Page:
Nile Rodgers was like the Timbaland of the 1980s – everything he touched turned platinum. He was first one of the members of the 1970s disco supergroup Chic (“Aw, freak out!” “Good Times” “Dance Dance Dance”), and one of the great pop record producers of all time. He produced (and sometimes wrote the lyrics, and played the guitar as well) the following: Sister Sledge, “We are Family” and “I'm Coming Out”; Madonna, “Like a Virgin”; David Bowie, “Let's Dance”; Duran Duran, “The Reflex,” and Diana Ross, “Upside Down.” In short, the man has lunch with Dr. Dre and stops for coffee with Sting. And I was on the same billing!
At the panel Nile (can I call him Nile?) talked about his experiences traveling abroad, and his ambivalence about his role in the American media machine. He was obviously quite proud of his work as a musician and producer, and even seemed proud of his involvement with movies like Coming to America (he did the soundtrack), despite the film's stereotypical image of Africa and Africans. And yet he was also painfully aware that Americanization might have some negative affects on local cultures throughout the world.
In the discussion of the spread of American fast food franchises in the Q&A later, Nile did make the really insightful point that in many ways those kinds of things can be fairly superficial. The real life of the culture can remain relatively unaffected; globalization is just a surface or a screen, beneath which local cultures remain intact. Ok, that is my own language -- but it was his point, and it was a good one.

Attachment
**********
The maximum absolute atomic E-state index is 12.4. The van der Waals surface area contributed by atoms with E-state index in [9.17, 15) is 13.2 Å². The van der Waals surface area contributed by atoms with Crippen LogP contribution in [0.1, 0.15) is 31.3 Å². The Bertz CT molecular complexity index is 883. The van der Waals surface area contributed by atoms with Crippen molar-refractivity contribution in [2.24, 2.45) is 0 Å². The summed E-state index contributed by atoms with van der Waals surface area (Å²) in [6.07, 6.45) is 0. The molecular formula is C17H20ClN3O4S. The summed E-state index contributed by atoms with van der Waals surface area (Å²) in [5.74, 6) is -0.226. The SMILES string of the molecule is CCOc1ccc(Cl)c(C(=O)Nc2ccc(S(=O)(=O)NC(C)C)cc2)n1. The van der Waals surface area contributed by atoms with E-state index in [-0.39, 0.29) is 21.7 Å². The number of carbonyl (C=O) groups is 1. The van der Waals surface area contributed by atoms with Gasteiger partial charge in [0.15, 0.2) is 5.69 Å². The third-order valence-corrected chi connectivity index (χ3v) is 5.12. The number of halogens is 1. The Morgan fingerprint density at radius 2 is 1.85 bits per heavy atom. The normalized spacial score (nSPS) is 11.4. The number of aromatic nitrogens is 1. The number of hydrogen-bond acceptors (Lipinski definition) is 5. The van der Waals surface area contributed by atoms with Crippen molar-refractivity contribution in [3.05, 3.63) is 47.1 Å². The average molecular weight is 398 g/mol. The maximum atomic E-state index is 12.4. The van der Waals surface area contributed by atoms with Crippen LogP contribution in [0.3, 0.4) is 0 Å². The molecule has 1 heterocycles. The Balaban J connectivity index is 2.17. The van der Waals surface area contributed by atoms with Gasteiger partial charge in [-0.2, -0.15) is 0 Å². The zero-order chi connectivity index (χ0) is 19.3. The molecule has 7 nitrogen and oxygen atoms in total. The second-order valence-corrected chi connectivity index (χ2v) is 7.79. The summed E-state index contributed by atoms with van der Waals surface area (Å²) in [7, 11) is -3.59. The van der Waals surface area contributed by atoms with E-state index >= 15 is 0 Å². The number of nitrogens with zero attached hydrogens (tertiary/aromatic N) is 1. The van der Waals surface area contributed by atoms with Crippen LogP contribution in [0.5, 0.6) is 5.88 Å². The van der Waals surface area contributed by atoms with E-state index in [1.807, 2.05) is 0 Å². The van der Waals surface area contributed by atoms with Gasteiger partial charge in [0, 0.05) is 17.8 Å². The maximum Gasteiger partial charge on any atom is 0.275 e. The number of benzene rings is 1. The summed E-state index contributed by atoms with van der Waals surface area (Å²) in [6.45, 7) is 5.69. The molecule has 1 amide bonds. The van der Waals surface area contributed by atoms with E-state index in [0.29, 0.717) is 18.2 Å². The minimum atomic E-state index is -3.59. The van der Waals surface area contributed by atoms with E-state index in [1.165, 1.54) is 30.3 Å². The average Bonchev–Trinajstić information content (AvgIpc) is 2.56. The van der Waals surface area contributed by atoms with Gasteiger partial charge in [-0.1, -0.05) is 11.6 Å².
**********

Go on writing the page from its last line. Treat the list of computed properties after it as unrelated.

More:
My own presentation was very simple, basically an optimistic pro-hybridity account of liberalization in India and the cultural effects of globalization. Here is an excerpt from it:
A Mini-Lecture on Liberalization in India and Cultural Hybridity
For the most part, before the 1990s the Indian view of the west was rather negative. If you ended up going there, life would be lonely. You would be bereft of family (family is very important in Indian culture), and western morals were thought to be very corrupting. If you look at Hindi films from the 1960s, whenever an Indian goes abroad he (it was usually he) would find himself seduced by loose western women and ruined by booze... It was an either/or proposition: you were either Indian and traditional, or you were westernized and modern. All that has changed now. After 1990, the Indian central government started a policy of economic liberalization that allowed more foreign-made products to enter the Indian marketplace. With the advent of satellite television in the mid 1990s, the average person's exposure to things outside India changed overnight.
A whole bunch of changes have happened at once. The liberalization of the media, along with the (more recent) advent of the internet as well as cheap cellular phones with cheap international calling means that it's possible for many Indians to stay directly in touch with what is happening outside of India. So instead of a huge gulf dividing east and west, the west is seen as someplace that is more or less immediately accessible. Also, the old idea of “either/or” is finished – what is much more prevalent now is the image of hybridity – you can have India and America at the same time. You see this in the popular music, which is often quite westernized (without giving up a distinctly Indian flavor), as well as in literature, and the movies.